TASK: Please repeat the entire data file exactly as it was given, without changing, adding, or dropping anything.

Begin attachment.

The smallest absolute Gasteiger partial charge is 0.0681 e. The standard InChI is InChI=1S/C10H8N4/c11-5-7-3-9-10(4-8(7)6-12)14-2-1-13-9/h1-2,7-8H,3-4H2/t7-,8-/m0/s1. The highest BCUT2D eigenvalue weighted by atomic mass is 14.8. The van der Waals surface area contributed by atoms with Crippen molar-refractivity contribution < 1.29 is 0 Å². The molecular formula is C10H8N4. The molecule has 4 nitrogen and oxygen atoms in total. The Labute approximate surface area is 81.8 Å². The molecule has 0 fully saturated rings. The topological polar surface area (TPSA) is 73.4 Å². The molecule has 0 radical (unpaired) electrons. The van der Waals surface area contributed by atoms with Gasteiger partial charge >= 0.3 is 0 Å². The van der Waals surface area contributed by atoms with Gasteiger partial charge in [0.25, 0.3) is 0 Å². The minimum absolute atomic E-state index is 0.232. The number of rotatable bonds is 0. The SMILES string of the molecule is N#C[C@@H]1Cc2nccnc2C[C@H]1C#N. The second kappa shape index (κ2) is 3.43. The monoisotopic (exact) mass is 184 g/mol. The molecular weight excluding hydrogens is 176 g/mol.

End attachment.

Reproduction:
The smallest absolute Gasteiger partial charge is 0.0681 e. The standard InChI is InChI=1S/C10H8N4/c11-5-7-3-9-10(4-8(7)6-12)14-2-1-13-9/h1-2,7-8H,3-4H2/t7-,8-/m0/s1. The highest BCUT2D eigenvalue weighted by atomic mass is 14.8. The van der Waals surface area contributed by atoms with Crippen molar-refractivity contribution < 1.29 is 0 Å². The molecular formula is C10H8N4. The molecule has 4 nitrogen and oxygen atoms in total. The Labute approximate surface area is 81.8 Å². The molecule has 0 fully saturated rings. The topological polar surface area (TPSA) is 73.4 Å². The molecule has 0 radical (unpaired) electrons. The van der Waals surface area contributed by atoms with Gasteiger partial charge >= 0.3 is 0 Å². The van der Waals surface area contributed by atoms with Gasteiger partial charge in [0.25, 0.3) is 0 Å². The minimum absolute atomic E-state index is 0.232. The number of rotatable bonds is 0. The SMILES string of the molecule is N#C[C@@H]1Cc2nccnc2C[C@H]1C#N. The second kappa shape index (κ2) is 3.43. The monoisotopic (exact) mass is 184 g/mol. The molecular weight excluding hydrogens is 176 g/mol.